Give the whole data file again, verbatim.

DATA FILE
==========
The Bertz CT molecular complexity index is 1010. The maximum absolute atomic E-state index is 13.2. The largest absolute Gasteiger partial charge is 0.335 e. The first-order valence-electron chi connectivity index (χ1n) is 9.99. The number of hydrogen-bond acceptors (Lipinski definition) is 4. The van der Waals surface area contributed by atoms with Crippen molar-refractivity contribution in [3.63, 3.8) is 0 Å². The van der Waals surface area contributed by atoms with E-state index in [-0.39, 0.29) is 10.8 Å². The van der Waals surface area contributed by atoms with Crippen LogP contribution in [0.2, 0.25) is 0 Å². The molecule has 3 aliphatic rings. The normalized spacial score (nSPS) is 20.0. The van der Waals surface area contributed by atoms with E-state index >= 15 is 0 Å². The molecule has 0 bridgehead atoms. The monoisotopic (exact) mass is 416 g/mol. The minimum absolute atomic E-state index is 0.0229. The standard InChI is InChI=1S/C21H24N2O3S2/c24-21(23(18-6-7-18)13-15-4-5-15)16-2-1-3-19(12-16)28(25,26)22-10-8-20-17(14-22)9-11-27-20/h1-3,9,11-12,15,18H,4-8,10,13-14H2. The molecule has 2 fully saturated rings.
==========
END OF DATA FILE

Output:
The Bertz CT molecular complexity index is 1010. The maximum absolute atomic E-state index is 13.2. The largest absolute Gasteiger partial charge is 0.335 e. The first-order valence-electron chi connectivity index (χ1n) is 9.99. The number of hydrogen-bond acceptors (Lipinski definition) is 4. The van der Waals surface area contributed by atoms with Crippen molar-refractivity contribution in [3.63, 3.8) is 0 Å². The van der Waals surface area contributed by atoms with E-state index in [-0.39, 0.29) is 10.8 Å². The van der Waals surface area contributed by atoms with Crippen LogP contribution in [0.2, 0.25) is 0 Å². The molecule has 3 aliphatic rings. The normalized spacial score (nSPS) is 20.0. The van der Waals surface area contributed by atoms with E-state index >= 15 is 0 Å². The molecule has 0 bridgehead atoms. The monoisotopic (exact) mass is 416 g/mol. The minimum absolute atomic E-state index is 0.0229. The standard InChI is InChI=1S/C21H24N2O3S2/c24-21(23(18-6-7-18)13-15-4-5-15)16-2-1-3-19(12-16)28(25,26)22-10-8-20-17(14-22)9-11-27-20/h1-3,9,11-12,15,18H,4-8,10,13-14H2. The molecule has 2 fully saturated rings.